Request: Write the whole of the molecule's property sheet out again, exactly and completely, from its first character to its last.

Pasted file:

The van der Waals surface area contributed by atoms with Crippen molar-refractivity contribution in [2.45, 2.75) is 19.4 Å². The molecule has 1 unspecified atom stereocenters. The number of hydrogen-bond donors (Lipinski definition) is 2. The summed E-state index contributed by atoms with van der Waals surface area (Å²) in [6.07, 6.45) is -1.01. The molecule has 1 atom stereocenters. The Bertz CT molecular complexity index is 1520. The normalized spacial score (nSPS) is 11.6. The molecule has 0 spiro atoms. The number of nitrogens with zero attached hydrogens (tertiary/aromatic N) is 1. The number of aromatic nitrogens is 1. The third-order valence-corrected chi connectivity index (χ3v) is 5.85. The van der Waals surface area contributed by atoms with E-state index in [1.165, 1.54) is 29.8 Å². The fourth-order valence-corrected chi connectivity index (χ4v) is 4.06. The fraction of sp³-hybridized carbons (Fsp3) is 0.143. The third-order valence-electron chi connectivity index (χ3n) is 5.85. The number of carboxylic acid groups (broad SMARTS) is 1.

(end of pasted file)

The van der Waals surface area contributed by atoms with Crippen molar-refractivity contribution in [2.45, 2.75) is 19.4 Å². The molecule has 1 unspecified atom stereocenters. The number of hydrogen-bond donors (Lipinski definition) is 2. The summed E-state index contributed by atoms with van der Waals surface area (Å²) in [6.07, 6.45) is -1.01. The molecule has 1 atom stereocenters. The Bertz CT molecular complexity index is 1520. The normalized spacial score (nSPS) is 11.6. The molecule has 0 spiro atoms. The number of nitrogens with zero attached hydrogens (tertiary/aromatic N) is 1. The number of aromatic nitrogens is 1. The third-order valence-corrected chi connectivity index (χ3v) is 5.85. The van der Waals surface area contributed by atoms with E-state index in [1.165, 1.54) is 29.8 Å². The fourth-order valence-corrected chi connectivity index (χ4v) is 4.06. The fraction of sp³-hybridized carbons (Fsp3) is 0.143. The third-order valence-electron chi connectivity index (χ3n) is 5.85. The number of carboxylic acid groups (broad SMARTS) is 1.